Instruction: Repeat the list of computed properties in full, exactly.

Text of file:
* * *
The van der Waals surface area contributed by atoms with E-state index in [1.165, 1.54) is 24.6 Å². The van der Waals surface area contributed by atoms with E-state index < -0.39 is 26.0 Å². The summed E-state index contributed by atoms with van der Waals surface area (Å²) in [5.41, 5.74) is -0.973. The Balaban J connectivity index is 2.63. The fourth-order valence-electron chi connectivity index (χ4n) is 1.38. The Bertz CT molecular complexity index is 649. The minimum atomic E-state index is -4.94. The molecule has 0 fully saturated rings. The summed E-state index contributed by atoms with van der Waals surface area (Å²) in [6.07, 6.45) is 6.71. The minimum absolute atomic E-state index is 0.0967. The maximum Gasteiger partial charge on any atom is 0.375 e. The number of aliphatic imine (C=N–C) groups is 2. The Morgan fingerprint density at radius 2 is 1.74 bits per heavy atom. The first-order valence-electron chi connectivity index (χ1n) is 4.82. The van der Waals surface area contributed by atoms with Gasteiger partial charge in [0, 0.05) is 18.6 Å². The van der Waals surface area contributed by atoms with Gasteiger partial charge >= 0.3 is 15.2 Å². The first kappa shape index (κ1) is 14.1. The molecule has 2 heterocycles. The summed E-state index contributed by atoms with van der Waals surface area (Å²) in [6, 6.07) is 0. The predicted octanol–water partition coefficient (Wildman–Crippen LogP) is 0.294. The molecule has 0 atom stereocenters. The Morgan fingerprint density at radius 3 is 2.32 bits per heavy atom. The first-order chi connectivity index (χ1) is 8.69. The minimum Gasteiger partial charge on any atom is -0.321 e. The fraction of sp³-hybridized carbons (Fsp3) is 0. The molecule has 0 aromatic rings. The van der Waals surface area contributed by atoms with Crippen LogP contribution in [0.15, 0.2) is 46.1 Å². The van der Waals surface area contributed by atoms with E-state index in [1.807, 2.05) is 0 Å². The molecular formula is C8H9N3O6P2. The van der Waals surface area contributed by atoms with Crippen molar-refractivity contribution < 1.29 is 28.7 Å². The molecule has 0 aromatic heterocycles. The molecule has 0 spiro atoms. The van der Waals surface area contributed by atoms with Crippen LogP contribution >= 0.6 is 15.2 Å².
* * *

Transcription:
The van der Waals surface area contributed by atoms with E-state index in [1.165, 1.54) is 24.6 Å². The van der Waals surface area contributed by atoms with E-state index < -0.39 is 26.0 Å². The summed E-state index contributed by atoms with van der Waals surface area (Å²) in [5.41, 5.74) is -0.973. The Balaban J connectivity index is 2.63. The fourth-order valence-electron chi connectivity index (χ4n) is 1.38. The Bertz CT molecular complexity index is 649. The minimum atomic E-state index is -4.94. The molecule has 0 fully saturated rings. The summed E-state index contributed by atoms with van der Waals surface area (Å²) in [6.07, 6.45) is 6.71. The minimum absolute atomic E-state index is 0.0967. The maximum Gasteiger partial charge on any atom is 0.375 e. The number of aliphatic imine (C=N–C) groups is 2. The Morgan fingerprint density at radius 2 is 1.74 bits per heavy atom. The first-order valence-electron chi connectivity index (χ1n) is 4.82. The van der Waals surface area contributed by atoms with Gasteiger partial charge in [0, 0.05) is 18.6 Å². The van der Waals surface area contributed by atoms with Gasteiger partial charge >= 0.3 is 15.2 Å². The first kappa shape index (κ1) is 14.1. The molecule has 2 heterocycles. The summed E-state index contributed by atoms with van der Waals surface area (Å²) in [6, 6.07) is 0. The predicted octanol–water partition coefficient (Wildman–Crippen LogP) is 0.294. The molecule has 0 atom stereocenters. The Morgan fingerprint density at radius 3 is 2.32 bits per heavy atom. The first-order chi connectivity index (χ1) is 8.69. The minimum Gasteiger partial charge on any atom is -0.321 e. The fraction of sp³-hybridized carbons (Fsp3) is 0. The molecule has 0 aromatic rings. The van der Waals surface area contributed by atoms with Crippen LogP contribution in [0.15, 0.2) is 46.1 Å². The van der Waals surface area contributed by atoms with E-state index in [1.807, 2.05) is 0 Å². The molecular formula is C8H9N3O6P2. The van der Waals surface area contributed by atoms with Crippen molar-refractivity contribution < 1.29 is 28.7 Å². The molecule has 0 aromatic heterocycles. The molecule has 0 spiro atoms. The van der Waals surface area contributed by atoms with Crippen LogP contribution >= 0.6 is 15.2 Å².